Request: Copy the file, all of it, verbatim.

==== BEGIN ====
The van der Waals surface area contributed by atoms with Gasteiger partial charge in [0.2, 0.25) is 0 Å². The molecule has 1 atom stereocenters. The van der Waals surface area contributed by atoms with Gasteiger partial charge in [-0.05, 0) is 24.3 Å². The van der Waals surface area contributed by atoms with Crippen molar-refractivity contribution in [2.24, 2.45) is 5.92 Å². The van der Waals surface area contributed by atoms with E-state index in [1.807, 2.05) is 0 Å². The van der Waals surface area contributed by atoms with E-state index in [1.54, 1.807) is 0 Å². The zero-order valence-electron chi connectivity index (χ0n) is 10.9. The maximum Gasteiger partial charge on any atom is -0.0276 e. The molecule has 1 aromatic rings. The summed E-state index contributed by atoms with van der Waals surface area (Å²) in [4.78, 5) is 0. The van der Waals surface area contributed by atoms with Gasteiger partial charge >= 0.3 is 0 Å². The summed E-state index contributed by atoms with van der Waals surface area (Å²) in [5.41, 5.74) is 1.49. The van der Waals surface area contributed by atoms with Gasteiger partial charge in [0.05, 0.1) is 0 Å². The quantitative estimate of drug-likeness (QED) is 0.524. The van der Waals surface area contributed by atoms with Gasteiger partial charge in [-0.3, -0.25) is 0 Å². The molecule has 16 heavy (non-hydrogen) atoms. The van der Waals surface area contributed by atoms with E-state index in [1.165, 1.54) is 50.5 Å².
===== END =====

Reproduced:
The van der Waals surface area contributed by atoms with Gasteiger partial charge in [0.2, 0.25) is 0 Å². The molecule has 1 atom stereocenters. The van der Waals surface area contributed by atoms with Gasteiger partial charge in [-0.05, 0) is 24.3 Å². The van der Waals surface area contributed by atoms with Crippen molar-refractivity contribution in [2.24, 2.45) is 5.92 Å². The van der Waals surface area contributed by atoms with E-state index in [1.807, 2.05) is 0 Å². The van der Waals surface area contributed by atoms with E-state index in [1.54, 1.807) is 0 Å². The zero-order valence-electron chi connectivity index (χ0n) is 10.9. The maximum Gasteiger partial charge on any atom is -0.0276 e. The molecule has 1 aromatic rings. The summed E-state index contributed by atoms with van der Waals surface area (Å²) in [4.78, 5) is 0. The van der Waals surface area contributed by atoms with Gasteiger partial charge >= 0.3 is 0 Å². The summed E-state index contributed by atoms with van der Waals surface area (Å²) in [5.41, 5.74) is 1.49. The van der Waals surface area contributed by atoms with Gasteiger partial charge in [0.05, 0.1) is 0 Å². The quantitative estimate of drug-likeness (QED) is 0.524. The van der Waals surface area contributed by atoms with Gasteiger partial charge in [-0.3, -0.25) is 0 Å². The molecule has 16 heavy (non-hydrogen) atoms. The van der Waals surface area contributed by atoms with E-state index in [1.165, 1.54) is 50.5 Å².